On the fires in the Amazon rainforest, some of the most powerful countries in the world met in Biarritz to take action. The devastating outcome of the meeting is summed up by Philip Bump thus: ‘twenty million dollars was all some of the richest nations on earth could come up with, in total to the astonished derision, no doubt, of people back home. I mean really? You serious? 20 million? Come on!’ The questions raised by Phillip Bump are simply to suggest that the world leaders are most unserious and worse than Donald Trump. We are still in a world of increasing denials.

One more illustration of the world of deceit and denials is the issue of COVID-19.
The case of the United States as a leading world power is again noteworthy. On 26 November 2018, President Trump told the whole world that he did not believe there was anything like climate change when he was told about the report of The Fourth National Climate Assessment, which outlined the potential impacts of climate change across every sector of American society. The report has it that unchecked global warming would wreak havoc on the US economy, and particularly that climate change would cost the US hundreds of billions of dollars and also damage health.

The truth in this case is that, grosso modo, COVID-19 appears to be killing people in peace time more than in a war situation. It is also more politicised in handling than in the quest for scientific and enduring solution. In fact, it raises more questions than answers. For instance, what really is the origin of the coronavirus? Is it man-made or wildlife? There are competing schools of thought on this matter: one arguing in favour of the virus being a resultant of human undertakings and the other, the scientific school, supporting the wildlife theory. The man-made theory traces the origin of the virus to 1981 when a book publication talked about it and noted that the virus would be a reality in 2019. And true enough, the virus was talked about in 2010 and in 2015. In 2019 and 2020, the virus is a reality.

Now that it is a reality and that it is assumed that it could have been man-made, is the making of the virus by and from China? What role has the United States played in the making of the virus? In 1981, the virus was referred to as coronavirus Wuhan 400 in China. in 2020, the Corona virus was described as an epidemic by the World Health Organisation (WHO) and later as a pandemic. The change in designation was to reflect the widening scope of the virus, especially in terms of its very devastating and fatal effect on humanity.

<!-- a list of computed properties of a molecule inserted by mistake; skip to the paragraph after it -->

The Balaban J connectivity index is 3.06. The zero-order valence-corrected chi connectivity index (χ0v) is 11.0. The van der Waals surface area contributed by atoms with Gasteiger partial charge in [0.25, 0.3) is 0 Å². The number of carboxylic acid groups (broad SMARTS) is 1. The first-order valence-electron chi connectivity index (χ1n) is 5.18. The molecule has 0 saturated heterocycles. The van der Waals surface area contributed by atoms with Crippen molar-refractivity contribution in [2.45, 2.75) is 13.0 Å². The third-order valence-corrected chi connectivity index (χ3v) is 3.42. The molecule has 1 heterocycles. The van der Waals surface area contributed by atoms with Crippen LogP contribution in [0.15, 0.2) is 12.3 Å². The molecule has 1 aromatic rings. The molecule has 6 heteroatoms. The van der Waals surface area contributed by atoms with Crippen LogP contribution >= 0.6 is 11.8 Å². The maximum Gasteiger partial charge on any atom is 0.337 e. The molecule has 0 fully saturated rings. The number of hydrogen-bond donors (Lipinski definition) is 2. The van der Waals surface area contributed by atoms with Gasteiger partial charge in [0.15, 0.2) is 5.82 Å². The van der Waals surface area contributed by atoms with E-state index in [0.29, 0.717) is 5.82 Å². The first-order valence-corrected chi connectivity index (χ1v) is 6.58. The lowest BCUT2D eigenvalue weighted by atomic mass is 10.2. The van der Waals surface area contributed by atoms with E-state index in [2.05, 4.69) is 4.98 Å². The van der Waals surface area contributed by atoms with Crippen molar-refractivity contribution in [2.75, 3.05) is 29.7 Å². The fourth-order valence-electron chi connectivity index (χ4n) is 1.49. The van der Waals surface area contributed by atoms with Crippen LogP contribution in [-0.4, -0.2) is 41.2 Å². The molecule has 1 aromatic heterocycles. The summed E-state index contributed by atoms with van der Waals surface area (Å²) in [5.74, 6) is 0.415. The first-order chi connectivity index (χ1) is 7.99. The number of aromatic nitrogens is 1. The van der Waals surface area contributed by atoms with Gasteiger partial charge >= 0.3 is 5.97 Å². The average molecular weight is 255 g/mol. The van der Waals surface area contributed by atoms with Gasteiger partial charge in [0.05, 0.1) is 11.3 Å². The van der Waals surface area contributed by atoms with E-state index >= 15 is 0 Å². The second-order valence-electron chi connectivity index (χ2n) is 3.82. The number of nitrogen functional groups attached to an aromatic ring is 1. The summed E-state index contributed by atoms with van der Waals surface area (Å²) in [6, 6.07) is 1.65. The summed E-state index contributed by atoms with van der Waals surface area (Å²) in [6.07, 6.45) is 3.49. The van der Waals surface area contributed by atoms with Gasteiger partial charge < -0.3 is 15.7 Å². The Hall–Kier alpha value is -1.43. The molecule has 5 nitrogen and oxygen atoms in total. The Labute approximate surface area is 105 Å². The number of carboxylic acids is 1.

In the United States, President Trump gives little attention to the wearing of face masks… He gives the impression that it is an Asian saga and it is only meant for them. On Wednesday, 17 June 2020, he said in a television interview that COVID-19 ‘is ‘dying out’ particularly in Tulsa, Oklahoma, where he was to have his re-election campaigns. This was a very blatant denial of the situational reality, because, in Tulsa, the infection rate was on the increase by that time.

Besides, as he also remarked in a Wall Street Journal, ‘coronavirus testing was “overrated” because it reveals large numbers of new COVID-19 cases, which, in turn, “makes us look bad,” and suggested that some Americans who wear masks do so not only to guard against the virus, but perhaps to display their anti-Trump animus.’

Without any jot of doubt, more than 120,000 people have lost their lives in the United States and President Trump is still pretending that COVID-19 is not a big deal. This is more than a self-denial and denial of the truth. The most disheartening aspect of the COVID-19 saga is that, when President Trump was asked about the security of the people invited to participate in his presidential rally, he said whoever was to come to the rally was on his own. This is most unfortunate.

In the words of Donna Shalala (D-Fla.), former Health Secretary under the Clinton administration, ‘the president of the United States is dangerous to the health of the people of my (her) district, because he is giving out misinformation and false hope. For those that believe him, they’re putting themselves and their families at risk.’ But how is Nigeria directly affected by international leadership denials? What are the lessons for Nigeria?

Random Lessons
Nigeria is another terra cognita for official denials, but let us espy just one aspect of the most critical: threats to national survival as a nation-state. Nigeria is moving faster than ever before on the path of national disintegration, but Government is behaving as if it is not a big deal. In the manner racism in the United States has been a critical issue for a long time, but taken lightly and the main victims, essentially the African-Americans, have not only been protesting but to no avail, it is also in the same mania the racist killings reached its crescendo with the very brutal killing of George Floyd and the whole of the United States was cut unawares that Nigeria might also be cut unawares. Nigeria may be thrown beyond unexpected nationwide protests and faced with a new war. Today, many motorcycles with Miyetti Allah registration numbers are plying on Lagos roads. The Southerners not only see the Miyetti Allah group as an instrument of Fulani herdsmen atrocities in the South, but also as a catalytic agent of Fulanisation of the country. With motorcycles registered as Miyetti Allah, even if legal, Government may also be reaching its own crescendo of denials while the hostility vis-a-vis the Fulanis is also quietly mounting. There is need for caution and need to balance the evils of error, terror and horror in the political governance of Nigeria.